By Hillel Aron
By Joseph Tsidulko
By Patrick Range McDonald
By David Futch
By Hillel Aron
By Dennis Romero
By Jill Stewart
By Dennis Romero
The destruction of hundreds of thousands of decent-paying jobs in the early and mid-'80s, and the Reaganite war on social spending, led to growing homelessness, malnutrition and hunger, and pressures to lower wages in such areas as janitorial work. Groups such as the Los Angeles Regional Food Bank and the Los Angeles Coalition to End Homelessness and Hunger became major de facto service providers. With the collapse of the public sector and government solutions, progressive L.A. organizations and advocates became the only significant Reagan Age forces to develop programs and strategies addressing protracted social problems that were greater than at any time since the '30s. These initiatives included a successful drive to raise the state minimum wage, the efforts of dozens of community groups engaged in the creation of low-cost housing, and campaigns to reverse decades of environmental degradation.
1997: With the city transformed by an explosion of low-wage jobs, and with the rebirth of the city's union movement, a new coalition of labor, religious and community groups convinced the City Council to enact a Living Wage Ordinance. The new law, passed over Mayor Richard Riordan's veto, required firms with municipal contracts to pay employees wages above the poverty line and provide them with health benefits.
The riots of April 1992 signaled that life in the city's poorest neighborhoods had become intolerable. The city's business and political establishments were shocked by the civil unrest and unprepared to respond in any coherent way. But progressive leaders of black, Asian, Hispanic, Jewish and other constituencies and movements forged new coalitions to address racial tensions. The uprising, and the backlash that followed, also helped energize a new set of progressive initiatives. In the wake of federal welfare "reform," community groups began mobilizing to reshape riot-torn communities. They demanded that the "welfare-to-work" program provide opportunities for jobs at decent wages, that food programs be developed for those who were continually dropping in and out of hunger, that liquor stores in poor communities be replaced by genuine initiatives for community economic development, that bus service be expanded for the city's mostly low-wage bus-dependent riders, and that affordable child care be made available to all who needed it. Immigrant-rights advocates also continued their efforts to mobilize their constituency, in part through dramatic campaigns to force the federal Immigration and Naturalization Service to speed up the process of granting citizenship.
During the past decade, local unions undertook ambitious campaigns to organize workers in the tourism, garment and building-service sectors; the Service Employees' Justice for Janitors campaign and the Hotel and Restaurant Employees organizing drives became models for labor activists across the nation. Drawing on a greatly expanded pool of union activists, the L.A. County Federation of Labor transformed itself into an election-day powerhouse for pro-labor candidates and causes.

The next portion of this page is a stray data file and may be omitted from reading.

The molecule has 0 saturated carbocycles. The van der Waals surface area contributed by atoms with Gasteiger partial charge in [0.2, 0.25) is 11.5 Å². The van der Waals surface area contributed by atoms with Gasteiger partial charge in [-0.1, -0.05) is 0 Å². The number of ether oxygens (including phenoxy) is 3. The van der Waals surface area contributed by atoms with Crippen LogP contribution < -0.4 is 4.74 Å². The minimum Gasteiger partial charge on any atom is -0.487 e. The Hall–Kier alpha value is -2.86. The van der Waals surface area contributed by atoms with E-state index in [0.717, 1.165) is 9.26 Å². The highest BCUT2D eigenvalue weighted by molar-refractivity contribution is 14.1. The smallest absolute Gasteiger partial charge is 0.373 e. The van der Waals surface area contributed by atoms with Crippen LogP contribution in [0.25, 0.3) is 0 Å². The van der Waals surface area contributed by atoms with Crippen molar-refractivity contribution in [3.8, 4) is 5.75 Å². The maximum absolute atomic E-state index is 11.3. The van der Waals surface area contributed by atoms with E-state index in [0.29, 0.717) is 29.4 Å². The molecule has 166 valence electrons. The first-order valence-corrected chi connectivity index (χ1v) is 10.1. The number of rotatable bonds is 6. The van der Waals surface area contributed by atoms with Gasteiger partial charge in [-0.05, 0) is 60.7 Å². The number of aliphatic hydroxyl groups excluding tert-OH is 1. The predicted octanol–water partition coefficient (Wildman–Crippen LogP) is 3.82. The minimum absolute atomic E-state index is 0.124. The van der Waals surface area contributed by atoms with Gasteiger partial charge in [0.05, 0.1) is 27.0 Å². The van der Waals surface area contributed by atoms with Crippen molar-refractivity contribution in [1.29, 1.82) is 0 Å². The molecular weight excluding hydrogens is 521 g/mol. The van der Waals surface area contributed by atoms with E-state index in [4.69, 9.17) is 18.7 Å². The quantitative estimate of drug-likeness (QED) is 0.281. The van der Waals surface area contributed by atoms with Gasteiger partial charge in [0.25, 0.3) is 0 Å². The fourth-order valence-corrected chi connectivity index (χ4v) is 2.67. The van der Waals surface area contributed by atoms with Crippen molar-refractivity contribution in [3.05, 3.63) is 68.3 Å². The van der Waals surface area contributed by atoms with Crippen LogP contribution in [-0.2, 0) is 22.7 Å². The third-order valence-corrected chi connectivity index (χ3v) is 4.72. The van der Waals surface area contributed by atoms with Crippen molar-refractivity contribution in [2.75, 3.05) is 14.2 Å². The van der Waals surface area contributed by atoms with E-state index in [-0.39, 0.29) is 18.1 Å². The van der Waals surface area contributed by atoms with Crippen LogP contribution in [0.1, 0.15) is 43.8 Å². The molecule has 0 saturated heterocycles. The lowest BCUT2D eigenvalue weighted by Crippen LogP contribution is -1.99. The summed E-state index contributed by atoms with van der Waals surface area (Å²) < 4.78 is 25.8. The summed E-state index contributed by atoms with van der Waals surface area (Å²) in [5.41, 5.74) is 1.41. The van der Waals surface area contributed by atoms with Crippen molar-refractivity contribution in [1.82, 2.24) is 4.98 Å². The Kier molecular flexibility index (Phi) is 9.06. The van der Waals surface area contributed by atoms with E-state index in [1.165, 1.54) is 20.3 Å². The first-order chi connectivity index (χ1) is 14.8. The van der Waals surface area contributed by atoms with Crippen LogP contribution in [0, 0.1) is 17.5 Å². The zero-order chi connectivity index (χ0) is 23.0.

If a new EPIC-type campaign sprang forth today, on what issues would it focus? What constituencies and social movements would be mobilized? A modern-day EPIC could certainly build on the extraordinary level of activism that exists today around workplace, economic-development, environmental, neighborhood-improvement, education, ethnic and other issues. But these organizations and advocates tend to be dispersed across the metropolitan area and isolated from one another - a patchwork of progressivism with no unifying theme, agenda or movement.
How can the forces of Progressive L.A. recapture charisma of an Upton Sinclair to unite these presumably disparate constituencies around a common agenda and strategy? A revitalized labor movement, based in low-wage manufacturing and service industries and increasingly reflecting the region's multicultural reality, may well provide one such anchor for this new politics. The emergence of a new type of community activism - of groups dealing with basic issues such as housing, transportation and food - deepens the potential agenda for a progressive renewal. The social activism of women, gays and lesbians, and immigrants can make significant gains if they join forces with these workplace and community movements.
Can the city's fragmented progressive movement seize the opportunity and become a potent force reshaping the future of Los Angeles? Stay tuned!
Robert Gottlieb and Peter Dreier are professors of politics and public policy at Occidental College. Thanks to Kelci Lucier, Sarah Cooper, Mary Tyler, Torie Osborne, Harold Meyerson, Regina Freer, Norman Cohen and Jan Breidenbach for their assistance.